"Trombone Shorty" carries on New Orleans jazz tradition
By Kathy Finn
NEW ORLEANS (Reuters) - Musician Troy Andrews, better known as "Trombone Shorty," witnessed his first New Orleans Jazz & Heritage Festival at age 12 - not from the viewing area but on stage.
"I was playing with my brother's brass band," said Andrews, now 27.
At this year's New Orleans Jazz & Heritage Festival, Andrews will be given a high honor. He will perform for the first time as the closing act of the final day on the biggest stage. That time slot previously had long been occupied by one of New Orleans' most famous bands, the Neville Brothers.
The festival, which began Friday and ends May 5, has music lovers filling the walkways linking 12 stages arranged across 150 acres of the festival grounds, not far from downtown.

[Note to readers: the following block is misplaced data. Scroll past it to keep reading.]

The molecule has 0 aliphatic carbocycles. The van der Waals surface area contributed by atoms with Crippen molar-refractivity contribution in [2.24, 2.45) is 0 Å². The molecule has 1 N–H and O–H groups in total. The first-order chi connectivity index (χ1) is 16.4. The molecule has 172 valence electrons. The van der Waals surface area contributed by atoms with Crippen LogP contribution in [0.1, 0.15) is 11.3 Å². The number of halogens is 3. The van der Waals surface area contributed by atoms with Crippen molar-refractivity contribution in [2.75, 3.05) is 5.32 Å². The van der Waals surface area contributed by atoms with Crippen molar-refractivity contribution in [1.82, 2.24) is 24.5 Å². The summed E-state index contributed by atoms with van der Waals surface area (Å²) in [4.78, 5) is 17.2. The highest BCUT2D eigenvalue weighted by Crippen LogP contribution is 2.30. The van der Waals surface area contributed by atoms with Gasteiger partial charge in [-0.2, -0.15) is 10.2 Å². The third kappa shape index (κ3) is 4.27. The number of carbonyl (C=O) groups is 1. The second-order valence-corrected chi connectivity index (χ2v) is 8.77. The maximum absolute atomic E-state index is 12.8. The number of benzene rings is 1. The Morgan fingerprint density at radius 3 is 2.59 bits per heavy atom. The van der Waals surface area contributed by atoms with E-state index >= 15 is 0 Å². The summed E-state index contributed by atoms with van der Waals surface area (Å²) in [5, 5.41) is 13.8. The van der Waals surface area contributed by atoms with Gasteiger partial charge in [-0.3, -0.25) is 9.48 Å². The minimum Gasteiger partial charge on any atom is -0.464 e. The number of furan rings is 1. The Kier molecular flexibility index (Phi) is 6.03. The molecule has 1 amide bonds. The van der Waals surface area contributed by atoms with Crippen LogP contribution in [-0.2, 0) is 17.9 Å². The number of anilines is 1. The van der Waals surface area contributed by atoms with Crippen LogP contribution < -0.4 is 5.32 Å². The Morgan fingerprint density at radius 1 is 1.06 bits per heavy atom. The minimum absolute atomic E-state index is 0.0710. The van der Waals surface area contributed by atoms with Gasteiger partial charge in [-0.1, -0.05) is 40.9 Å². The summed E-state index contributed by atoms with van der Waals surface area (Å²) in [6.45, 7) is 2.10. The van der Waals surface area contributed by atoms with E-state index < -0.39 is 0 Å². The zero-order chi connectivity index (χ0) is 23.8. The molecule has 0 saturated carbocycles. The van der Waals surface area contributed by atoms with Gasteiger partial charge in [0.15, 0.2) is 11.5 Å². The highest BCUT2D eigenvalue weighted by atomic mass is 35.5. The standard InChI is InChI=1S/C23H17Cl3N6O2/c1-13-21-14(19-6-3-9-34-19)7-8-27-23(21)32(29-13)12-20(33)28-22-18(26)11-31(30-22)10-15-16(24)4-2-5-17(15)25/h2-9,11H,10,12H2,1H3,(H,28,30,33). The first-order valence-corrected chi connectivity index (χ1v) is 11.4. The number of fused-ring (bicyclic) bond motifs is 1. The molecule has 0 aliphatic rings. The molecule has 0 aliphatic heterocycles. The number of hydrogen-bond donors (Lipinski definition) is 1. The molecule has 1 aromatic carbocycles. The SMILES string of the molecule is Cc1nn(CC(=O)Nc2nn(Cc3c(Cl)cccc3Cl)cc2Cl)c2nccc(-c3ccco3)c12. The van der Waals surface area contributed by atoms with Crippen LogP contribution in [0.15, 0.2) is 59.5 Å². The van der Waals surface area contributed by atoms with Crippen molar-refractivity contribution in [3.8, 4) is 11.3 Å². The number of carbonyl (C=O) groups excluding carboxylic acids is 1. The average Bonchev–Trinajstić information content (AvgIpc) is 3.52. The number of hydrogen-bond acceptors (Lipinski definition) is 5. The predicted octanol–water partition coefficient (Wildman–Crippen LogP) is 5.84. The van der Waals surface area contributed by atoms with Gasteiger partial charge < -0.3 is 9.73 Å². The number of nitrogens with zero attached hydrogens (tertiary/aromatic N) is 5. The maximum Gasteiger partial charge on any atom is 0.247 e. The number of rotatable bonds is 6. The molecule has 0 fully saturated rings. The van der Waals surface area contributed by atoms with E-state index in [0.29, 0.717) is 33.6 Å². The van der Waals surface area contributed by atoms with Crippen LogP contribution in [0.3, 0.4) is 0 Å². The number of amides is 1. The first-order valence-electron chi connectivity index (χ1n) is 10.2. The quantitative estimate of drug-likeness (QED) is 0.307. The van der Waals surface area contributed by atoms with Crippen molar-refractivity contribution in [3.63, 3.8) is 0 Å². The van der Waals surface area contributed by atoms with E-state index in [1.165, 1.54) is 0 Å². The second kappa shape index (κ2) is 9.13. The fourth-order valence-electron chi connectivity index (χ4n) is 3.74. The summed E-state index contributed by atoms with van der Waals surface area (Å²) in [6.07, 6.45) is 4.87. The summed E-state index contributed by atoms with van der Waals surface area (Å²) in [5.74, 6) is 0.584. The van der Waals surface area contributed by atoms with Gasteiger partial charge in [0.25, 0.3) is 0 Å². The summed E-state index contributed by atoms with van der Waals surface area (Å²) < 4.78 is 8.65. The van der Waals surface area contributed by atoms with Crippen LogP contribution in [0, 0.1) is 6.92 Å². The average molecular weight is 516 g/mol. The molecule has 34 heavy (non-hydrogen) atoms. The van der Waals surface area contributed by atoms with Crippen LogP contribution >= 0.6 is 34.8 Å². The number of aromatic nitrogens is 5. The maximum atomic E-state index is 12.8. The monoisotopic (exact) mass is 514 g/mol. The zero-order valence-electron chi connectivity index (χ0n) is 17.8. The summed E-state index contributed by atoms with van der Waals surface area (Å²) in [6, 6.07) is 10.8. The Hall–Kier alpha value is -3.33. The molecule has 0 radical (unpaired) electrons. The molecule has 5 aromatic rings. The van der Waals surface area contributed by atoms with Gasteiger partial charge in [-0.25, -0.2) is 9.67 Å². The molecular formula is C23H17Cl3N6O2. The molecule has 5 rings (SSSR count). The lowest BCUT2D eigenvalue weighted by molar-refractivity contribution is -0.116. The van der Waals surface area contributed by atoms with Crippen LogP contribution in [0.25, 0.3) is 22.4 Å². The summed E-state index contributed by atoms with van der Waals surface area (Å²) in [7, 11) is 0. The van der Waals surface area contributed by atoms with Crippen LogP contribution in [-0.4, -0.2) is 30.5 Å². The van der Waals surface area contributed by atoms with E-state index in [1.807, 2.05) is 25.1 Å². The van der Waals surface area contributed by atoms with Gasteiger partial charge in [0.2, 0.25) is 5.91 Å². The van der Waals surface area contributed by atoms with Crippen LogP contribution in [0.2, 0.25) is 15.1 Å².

During the next two weekends, some 500 bands will perform at the festival, including a sprinkling of big names from Billy Joel, Dave Matthews and Adam Levine to Jill Scott, George Benson and Willie Nelson.
The stars will help draw some 400,000 people through the gates over the seven days of the festival, but many fans are interested in less famous local performers such as Trombone Shorty and Orleans Avenue, Rebirth Brass Band, Irvin Mayfield, Anders Osborne and Tab Benoit, among the 400-plus bands in the lineup that hail from New Orleans and the surrounding area.
"I can't believe the mix of music here," said Keith Oliver, who came to the festival from Richmond, Virginia.
"I don't know where else you could hear great blues, jazz, gospel and all the rest all in one place," Oliver said as he and his wife merged into the sea of flowered shirts and sun hats heading for the next stage. Continued...